Horses and Tomatoes,
And Other Stuff Too!
Out of Scrabblebuff's hometown in Washington state comes what is probably the BEGINNING of a humming saga.
This saga began yesterday afternoon with a call from SB wanting some advice."Daddy, who would you think would be responsible for removing a bee's nest from inside the walls of my house, the landlord or me?"
And then "and outside the house there's a big nest of either wasps or hornets," This part of the two-headed problem probably is easy to solve.
Those hornets or wasps OUTSIDE the house most likely are the responsibility of DRUMMER BOY (aka SB's hubby) who, armed with cans of 20-foot spray from a garden shop, should be able to murder most of the flying critters once they get into the nest for the night.
Now for the bees INSIDE the house and in the walls, which, incidentally, are preventing the use of an important part of the household - the upstairs rest room. That room is no longer a place for rest I hear.
My first answer and advice was " the landlord is responsible and you should call her." Good answer and advice says SB "but I've been trying to reach her on the phone but this is just about the time she is vacationing in Hawaii."
Scrabblebuff is a daughter with a lot of brains. (just try playing Scrabble with her!) She's canvassed the beekeepers of the area and found a friendly one with some advice.
He has opined that with the amount of activity seen in the rest room as described by SB, and the sounds she hears in the wall, that she probably has a fifty (50) pound honeycomb between the interior and exterior walls of the house and a population of 20,000 honey bees, give or take a few dozen.
"Could you remove them?" SB wanted to know. ""Oh, sure, was the answer but it would cost about $600 and that doesn't include the cost of opening the walls and then re-building them again." There's a problem.
I can't solve the problem but since the beekeeper said HONEYBEES, it would seem to me that if he removed 20,000 bees he would also be getting many pounds of HONEY, which , as a knowing businessman, he could sell at a handsome profit (honey is an expensive delicacy).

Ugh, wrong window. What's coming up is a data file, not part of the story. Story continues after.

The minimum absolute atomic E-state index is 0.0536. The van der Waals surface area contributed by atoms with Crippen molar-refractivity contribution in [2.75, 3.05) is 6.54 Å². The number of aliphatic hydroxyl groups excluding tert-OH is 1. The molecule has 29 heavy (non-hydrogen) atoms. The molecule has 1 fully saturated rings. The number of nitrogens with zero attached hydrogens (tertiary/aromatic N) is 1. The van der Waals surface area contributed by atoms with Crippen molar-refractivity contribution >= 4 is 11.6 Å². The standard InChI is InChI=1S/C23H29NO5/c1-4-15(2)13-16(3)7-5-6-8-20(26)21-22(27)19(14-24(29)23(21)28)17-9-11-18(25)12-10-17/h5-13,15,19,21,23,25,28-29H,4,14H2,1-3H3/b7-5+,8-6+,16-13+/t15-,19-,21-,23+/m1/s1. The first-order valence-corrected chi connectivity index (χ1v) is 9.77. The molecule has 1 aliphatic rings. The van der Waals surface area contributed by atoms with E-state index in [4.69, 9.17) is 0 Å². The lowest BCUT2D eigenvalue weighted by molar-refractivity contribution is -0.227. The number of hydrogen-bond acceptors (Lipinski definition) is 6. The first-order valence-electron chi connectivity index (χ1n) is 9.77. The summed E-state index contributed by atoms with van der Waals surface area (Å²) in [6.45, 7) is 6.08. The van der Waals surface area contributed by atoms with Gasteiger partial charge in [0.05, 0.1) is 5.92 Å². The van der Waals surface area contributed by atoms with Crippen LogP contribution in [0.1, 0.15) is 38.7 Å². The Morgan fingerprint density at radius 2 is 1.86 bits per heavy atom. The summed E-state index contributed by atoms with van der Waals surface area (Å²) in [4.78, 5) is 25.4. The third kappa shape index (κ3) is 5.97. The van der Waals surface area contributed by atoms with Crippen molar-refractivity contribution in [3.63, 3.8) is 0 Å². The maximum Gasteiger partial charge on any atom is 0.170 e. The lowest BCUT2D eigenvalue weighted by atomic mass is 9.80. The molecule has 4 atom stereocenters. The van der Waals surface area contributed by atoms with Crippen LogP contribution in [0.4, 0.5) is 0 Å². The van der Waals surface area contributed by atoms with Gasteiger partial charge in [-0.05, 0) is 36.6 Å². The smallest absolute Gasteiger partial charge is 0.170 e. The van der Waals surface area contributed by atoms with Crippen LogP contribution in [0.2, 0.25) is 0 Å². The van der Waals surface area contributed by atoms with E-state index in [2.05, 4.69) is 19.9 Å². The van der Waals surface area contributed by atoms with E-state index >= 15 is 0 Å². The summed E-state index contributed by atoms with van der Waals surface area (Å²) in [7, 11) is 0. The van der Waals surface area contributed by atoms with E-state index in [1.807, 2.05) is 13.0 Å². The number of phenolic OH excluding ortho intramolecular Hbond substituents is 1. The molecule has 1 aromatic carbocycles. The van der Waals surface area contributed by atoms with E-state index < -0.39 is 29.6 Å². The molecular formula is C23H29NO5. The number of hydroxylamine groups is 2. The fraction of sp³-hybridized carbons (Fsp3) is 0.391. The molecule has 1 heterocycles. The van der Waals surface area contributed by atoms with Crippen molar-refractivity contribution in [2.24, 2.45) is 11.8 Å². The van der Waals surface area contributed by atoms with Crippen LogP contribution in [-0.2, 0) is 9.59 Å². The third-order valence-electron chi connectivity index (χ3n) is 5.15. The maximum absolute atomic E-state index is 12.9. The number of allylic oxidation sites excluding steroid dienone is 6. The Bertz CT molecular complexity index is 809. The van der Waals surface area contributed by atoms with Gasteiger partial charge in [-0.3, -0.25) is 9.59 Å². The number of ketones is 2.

Scrabblebuff, if she hasn't already recalled, perhaps will soon remember that back in Pennsylvania and in many other parts of the country most beekeepers recover honey from unwanted places for folks just for the opportunity to make themselves a good living selling honey.
I haven't talked today with SB but hope she might figure this out and make a deal. Now ripping apart the house and re-building is another
conundrum. Stay tuned for more on this topic.
BRAKES SOMETIMES FAIL
And when they do, what happens? Usually an accident - you bash the car into the rear of somebody else's car or truck, get a ticket from a cop for following too closely and/or driving with defective equipment.
But you are at home, just arriving in your driveway after work and easing into your carport. Our next-door lady neighbor stepped on the brake pedal the other day as she started into her carport.
In an instant, the carport was down and atop the car and the backyard cinder-block storage shed was spread helter-skelter all around . Nobody hurt. No tickets. Oh, yeah, no brakes either.
TWO TOMATOES, TWO HORSES
After weeks of waiting for her single tomato vine back of the house to provide her some red tomatoes, my DIL harvested two the other day.
Then she noticed the two horses in the next lot needed water in their trough just over the fence.
Garden hose in one hand, two tomatoes and a squash in the other, DIL commenced to pour water into the trough. Horse number one sidled up to her along the fence and with a sudden lunge, snagged and ate a red tomato.
Startled, DIL noted horse number two approaching and, trying to protect the squash she also had harvested, wasn't quick enough to prevent horse number one from sneaking his snout over the fence again and wolfing down the other red orb. And they say humming birds are attracted by red.
Well, the horse needed the water. One was hungry, too!
WAS THE CHIEF HAPPY ?
On Main Street in Jacksonville, the one in Florida, not Vermont, a man hurrying too fast was pulled over by a cop, according to Clarence and Millicent Powell, a couple of Jacksonville acquaintances.
"But officer," the man said, "I can explain." "Be quiet," the officer said, "I'm going to let you cool your heels in jail until the chief gets back."
"But officer I just wanted to say" and from the cop "And I said to keep quiet, you're going to jail."
Two hours or so later the cop looked in on his prisoner and said:
"Lucky for you the chief is at his daughter's wedding." He"ll be in a good mood when he comes back."
"Don't count on it," says the fellow in the cell, "I'm the groom."
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